Bruno said they had a letter from the Fire Department who was looking to run a fundraiser where a professional photographer would take photographs by an antique vehicle. They were seeking permission to use the town-owned property on the grounds by the blacksmith shop for two dates in October and November for fall and winter-themed photoshoots. The Historic Commission previously signed off on the usage. “A lot of families get their photos done anyway so why not do it in a way that can help the town,” Selig said. The Selectmen approved the use of the property.
The Beautification Commission asked for permission to use the town green on October 14 from 8:45 a.m. to 12 p.m. to kick off a week-wide clean-up project and distribute supplies. The Selectmen also approved this use.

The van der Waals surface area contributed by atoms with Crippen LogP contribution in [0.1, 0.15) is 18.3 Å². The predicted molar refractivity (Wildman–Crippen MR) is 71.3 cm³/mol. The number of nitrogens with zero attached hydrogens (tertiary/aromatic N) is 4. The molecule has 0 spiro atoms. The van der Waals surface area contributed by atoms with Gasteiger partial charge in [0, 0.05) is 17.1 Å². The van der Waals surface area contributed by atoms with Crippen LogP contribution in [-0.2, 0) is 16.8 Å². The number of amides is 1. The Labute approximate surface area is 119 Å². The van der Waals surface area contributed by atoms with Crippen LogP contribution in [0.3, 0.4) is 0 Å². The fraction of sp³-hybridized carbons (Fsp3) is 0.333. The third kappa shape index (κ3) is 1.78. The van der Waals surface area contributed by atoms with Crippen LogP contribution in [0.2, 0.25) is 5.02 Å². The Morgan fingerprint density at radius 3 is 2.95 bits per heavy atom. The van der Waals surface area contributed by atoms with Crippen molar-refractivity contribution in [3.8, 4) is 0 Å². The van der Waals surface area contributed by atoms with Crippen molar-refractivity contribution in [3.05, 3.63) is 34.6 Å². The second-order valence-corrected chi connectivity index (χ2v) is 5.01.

Don Barrows, President of the Monponsett Watershed Association, appeared before the Board to share a leaflet regarding some of the testing and treatments. “The water is really great; I’m surprised myself,” he said. He said that wake surfing in shallow waters was becoming a problem. “What’s happening is those boats are actually bringing up the bottom of the ponds,” Barrows said. Jeremy Gillespie also spoke regarding the boats saying, “basically these boats are specifically designed to displace as much water as possible – they also have plates they can drop down on either side so they can create a wake up to and over 4 ft in height. These wakes have been proven to be much more disturbing than wind-driven wakes… it’s actually like a tsunami wave… you see the water starting to go out and what that does is pulls nutrients out of the water.” Town Administrator Cody Haddad said that they regularly work with Solitude throughout the year and that he was sure if it was a problem, they would address it. Bruno said that in addition to the problems it posed environmentally, he didn’t feel it was an appropriate activity for a small beach. He noted that potential bylaw changes may be needed.